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Re: [carfree_cities] high-speed rail: where do we put it?

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  • J.H. Crawford
    Jim Dyer said: (gee, I was just beginning to think that traffic on the list had almost stopped!) ... Several corridors have long been identified, and all of
    Message 1 of 2 , Nov 14, 2001
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      Jim Dyer said:

      (gee, I was just beginning to think that traffic on the list
      had almost stopped!)

      >=v= What we need truly high-speed rail for (think TGV) is to
      >replace airline traffic. Chicago and L.A.'s airports are far
      >too busy, and in San Francisco it's so out of hand they're
      >planning to fill in the Bay to make more runways. There are so
      >many trips from San Fran to L.A. that it's insane *not* to put
      >in high-speed rail there. Chicago to the East Coast also comes
      >to mind.

      Several corridors have long been identified, and all of them
      probably make sense. Let's start with SF-LA, where there is
      indeed an outrageous amount of air traffic.

      >=v= Uh, if the stops are not that far away, there's less need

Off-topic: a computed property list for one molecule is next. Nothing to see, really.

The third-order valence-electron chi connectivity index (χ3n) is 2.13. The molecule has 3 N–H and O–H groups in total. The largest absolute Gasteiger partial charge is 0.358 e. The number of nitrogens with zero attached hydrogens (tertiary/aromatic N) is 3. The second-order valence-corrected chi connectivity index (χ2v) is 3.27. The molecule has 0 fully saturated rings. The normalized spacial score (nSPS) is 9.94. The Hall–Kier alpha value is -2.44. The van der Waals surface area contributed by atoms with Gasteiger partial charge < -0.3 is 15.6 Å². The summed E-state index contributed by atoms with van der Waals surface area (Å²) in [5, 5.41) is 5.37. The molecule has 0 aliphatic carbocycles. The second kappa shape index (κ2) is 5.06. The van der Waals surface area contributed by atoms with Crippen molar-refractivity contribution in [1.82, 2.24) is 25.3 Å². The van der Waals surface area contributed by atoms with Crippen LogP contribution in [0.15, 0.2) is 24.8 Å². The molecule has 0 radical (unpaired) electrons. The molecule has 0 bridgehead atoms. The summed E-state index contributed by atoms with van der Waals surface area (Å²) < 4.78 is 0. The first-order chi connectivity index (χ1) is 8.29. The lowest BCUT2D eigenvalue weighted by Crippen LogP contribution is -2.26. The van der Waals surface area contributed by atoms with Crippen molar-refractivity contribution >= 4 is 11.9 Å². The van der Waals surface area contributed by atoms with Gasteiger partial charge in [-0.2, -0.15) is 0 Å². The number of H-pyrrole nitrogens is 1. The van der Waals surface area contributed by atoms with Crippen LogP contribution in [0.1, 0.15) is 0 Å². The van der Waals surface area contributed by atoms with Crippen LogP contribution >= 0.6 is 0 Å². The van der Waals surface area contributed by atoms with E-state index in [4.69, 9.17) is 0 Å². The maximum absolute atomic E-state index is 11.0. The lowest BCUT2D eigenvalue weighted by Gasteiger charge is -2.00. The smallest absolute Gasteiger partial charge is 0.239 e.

>for speed.

      I think the meaning was, "the stations are in downtown."
      The distances between cities are just right for high-speed
      service. Accela is still pretty pokey.

      >There's also smart scheduling going on so that one
      >can hop into a sleeper car in the evening and arrive in a city
      >in time for a business meeting the next day, which makes the
      >journey competitive with the cost and time of flying and staying
      >in hotels. (I just did something like that from New York to
      >Chicago, but the schedule doesn't work very well in the other
      >direction.)

      Man, what a way to travel. It's how business was done in the
      US (probably Europe, too) until flying took over. With good
      equipment, it's a fine way to move around. I once took the
      train from Vancouver to Toronto (3.5 days!) and had a great
      trip. Still, that's awfully slow, if incredibly pretty.

      >=v= There's still too much shuttle airline traffic, and all its
      >attendant fuel consumption and pollution, along the East Coast.
      >The high-speed Acela trains could supplant some of that if only
      >they had high-speed tracks to run on. High-speed rail could
      >also provide good express service for the cities that are at
      >the extremes, e.g. from Boston to Atlanta.

      Boston-Atlanta must be nearly 1000 miles. While that's feasible
      at 300 MPH, it's still quite a long trip. I don't really think
      300 MPH is going to be achieved. The fastest trains in service
      in France are 350 KILOMETERS/hour. That's "only" about 220 MPH.
      The French tested a train at about 300 MPH, but I'll be the noise
      was extreme. Even maglev is going to be noisy at that speed,
      just from air turbulence.

      Regards,



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      J.H. Crawford Carfree Cities
      postmaster@... Carfree.com
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